U.S. Pat. No. 5,983,273 to Christopher M. White et al., assigned to Web TV Networks, describes a similar product using smart card hardware that has similar drawbacks. In the White et al. system, an Internet terminal reads identification information from a smart card and transmits the identification information to a server. The server locates configuration information associated with a particular user of the server and downloads the configuration information to the Internet terminal.
A solution to the problem of providing a consistent or similar user-interface between computers without the drawbacks of prior solutions is needed.
It is therefore an object of the present invention to provide a means to learn, transfer information about, and reason about the user's preferences across a variety of computer systems. In addition, it is preferable that the user has ready access and ownership of their preferences and patterns of behavior.
Another object of the invention is to provide an interface agent that greatly improves accessibility of computers for users with disabilities and for inexperienced computer users.
According to the invention, there is provided a personalizing User-centered Interface Agent which eases the problem of unfamiliar user interfaces on host computers. The personalizing User Interface Agent operates by learning user preferences and typical behaviors of a particular user and predicting the user's preferred user interface for different types of host computers. Most of the personalizing User Interface Agent's learning is through observation, requiring minimal initialization by the user.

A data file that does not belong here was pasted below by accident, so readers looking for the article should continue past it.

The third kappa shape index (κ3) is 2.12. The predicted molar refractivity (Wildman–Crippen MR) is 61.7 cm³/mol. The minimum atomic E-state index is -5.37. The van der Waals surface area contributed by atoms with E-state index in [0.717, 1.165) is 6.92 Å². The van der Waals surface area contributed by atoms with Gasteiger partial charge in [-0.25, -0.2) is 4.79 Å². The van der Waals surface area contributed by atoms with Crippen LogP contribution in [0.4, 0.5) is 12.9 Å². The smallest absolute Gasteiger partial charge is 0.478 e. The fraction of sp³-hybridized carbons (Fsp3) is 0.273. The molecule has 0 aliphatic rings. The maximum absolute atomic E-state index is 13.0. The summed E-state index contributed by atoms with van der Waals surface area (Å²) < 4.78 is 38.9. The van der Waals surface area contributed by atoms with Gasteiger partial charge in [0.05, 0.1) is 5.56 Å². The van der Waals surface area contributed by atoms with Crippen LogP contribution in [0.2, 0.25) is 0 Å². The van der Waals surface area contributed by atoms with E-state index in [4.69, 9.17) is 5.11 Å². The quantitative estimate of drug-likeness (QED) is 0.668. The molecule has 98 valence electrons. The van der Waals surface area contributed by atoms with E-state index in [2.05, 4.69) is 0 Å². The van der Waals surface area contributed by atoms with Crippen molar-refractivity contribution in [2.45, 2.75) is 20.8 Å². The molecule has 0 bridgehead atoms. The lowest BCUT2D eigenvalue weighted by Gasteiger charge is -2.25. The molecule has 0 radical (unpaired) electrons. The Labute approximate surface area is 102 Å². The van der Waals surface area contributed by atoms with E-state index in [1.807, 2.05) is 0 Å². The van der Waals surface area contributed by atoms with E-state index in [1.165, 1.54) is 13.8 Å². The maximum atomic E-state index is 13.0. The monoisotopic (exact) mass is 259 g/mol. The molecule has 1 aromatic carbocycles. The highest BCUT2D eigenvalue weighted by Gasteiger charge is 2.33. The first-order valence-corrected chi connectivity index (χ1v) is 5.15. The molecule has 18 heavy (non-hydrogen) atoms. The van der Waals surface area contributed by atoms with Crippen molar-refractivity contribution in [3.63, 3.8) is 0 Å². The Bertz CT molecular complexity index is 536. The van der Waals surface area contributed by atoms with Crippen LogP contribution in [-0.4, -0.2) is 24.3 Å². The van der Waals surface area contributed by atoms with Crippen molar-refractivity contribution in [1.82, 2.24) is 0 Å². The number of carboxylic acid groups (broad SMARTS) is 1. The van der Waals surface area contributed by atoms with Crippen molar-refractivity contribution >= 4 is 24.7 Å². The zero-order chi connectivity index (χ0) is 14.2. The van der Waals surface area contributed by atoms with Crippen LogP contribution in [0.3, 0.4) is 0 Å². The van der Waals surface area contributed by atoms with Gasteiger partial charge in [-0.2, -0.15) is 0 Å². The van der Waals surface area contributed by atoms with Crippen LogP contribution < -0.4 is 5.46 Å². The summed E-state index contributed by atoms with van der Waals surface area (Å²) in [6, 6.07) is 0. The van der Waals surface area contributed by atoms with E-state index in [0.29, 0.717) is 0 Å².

The personalizing User Interface Agent consists of a learning program which operates on the user's primary computer, a shadow program which is installed on a Personal Digital Assistant (PDA), and a utility program which operates on host computers. The role of the PDA includes the transfer of data between the primary and remote machines, and the PDA can also be the user's primary computer. On the primary computer, the agent learns a user's preference by observing the user's actions. The user may run an agent-training module or directly query and modify the agent's current state of knowledge, but the user is not forced to explicitly teach the agent. The learning algorithm may be statistical, rule-based, case-based, neural network, or employ any other technique for reasoning under uncertainty. The automated way of reaching a usable configuration has a particular advantage for individuals with disabilities who require configuration before they can use a new computer system.
The foregoing and other objects, aspects and advantages will be better understood from the following detailed description of a preferred embodiment of the invention with reference to the drawings, in which: